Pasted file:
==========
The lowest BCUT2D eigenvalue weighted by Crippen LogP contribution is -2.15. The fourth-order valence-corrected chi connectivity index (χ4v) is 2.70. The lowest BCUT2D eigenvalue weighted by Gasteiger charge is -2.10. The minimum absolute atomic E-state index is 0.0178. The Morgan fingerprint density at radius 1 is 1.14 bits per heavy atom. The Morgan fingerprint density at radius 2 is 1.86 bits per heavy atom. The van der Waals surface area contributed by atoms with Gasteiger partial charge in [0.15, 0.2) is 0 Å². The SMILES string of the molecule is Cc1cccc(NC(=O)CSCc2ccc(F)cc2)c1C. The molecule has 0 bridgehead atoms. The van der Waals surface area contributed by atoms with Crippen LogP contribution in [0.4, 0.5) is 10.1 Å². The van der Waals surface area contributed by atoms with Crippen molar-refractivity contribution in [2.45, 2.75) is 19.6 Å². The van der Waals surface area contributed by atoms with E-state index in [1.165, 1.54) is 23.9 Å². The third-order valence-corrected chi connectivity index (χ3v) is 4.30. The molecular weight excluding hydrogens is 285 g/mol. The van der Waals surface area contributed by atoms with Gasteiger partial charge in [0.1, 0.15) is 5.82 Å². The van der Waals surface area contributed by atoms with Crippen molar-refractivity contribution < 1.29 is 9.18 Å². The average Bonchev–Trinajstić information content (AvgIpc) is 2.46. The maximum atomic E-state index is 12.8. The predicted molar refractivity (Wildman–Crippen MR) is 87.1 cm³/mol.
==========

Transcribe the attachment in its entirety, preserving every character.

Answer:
The lowest BCUT2D eigenvalue weighted by Crippen LogP contribution is -2.15. The fourth-order valence-corrected chi connectivity index (χ4v) is 2.70. The lowest BCUT2D eigenvalue weighted by Gasteiger charge is -2.10. The minimum absolute atomic E-state index is 0.0178. The Morgan fingerprint density at radius 1 is 1.14 bits per heavy atom. The Morgan fingerprint density at radius 2 is 1.86 bits per heavy atom. The van der Waals surface area contributed by atoms with Gasteiger partial charge in [0.15, 0.2) is 0 Å². The SMILES string of the molecule is Cc1cccc(NC(=O)CSCc2ccc(F)cc2)c1C. The molecule has 0 bridgehead atoms. The van der Waals surface area contributed by atoms with Crippen LogP contribution in [0.4, 0.5) is 10.1 Å². The van der Waals surface area contributed by atoms with Crippen molar-refractivity contribution in [2.45, 2.75) is 19.6 Å². The van der Waals surface area contributed by atoms with E-state index in [1.165, 1.54) is 23.9 Å². The third-order valence-corrected chi connectivity index (χ3v) is 4.30. The molecular weight excluding hydrogens is 285 g/mol. The van der Waals surface area contributed by atoms with Gasteiger partial charge in [0.1, 0.15) is 5.82 Å². The van der Waals surface area contributed by atoms with Crippen molar-refractivity contribution < 1.29 is 9.18 Å². The average Bonchev–Trinajstić information content (AvgIpc) is 2.46. The maximum atomic E-state index is 12.8. The predicted molar refractivity (Wildman–Crippen MR) is 87.1 cm³/mol.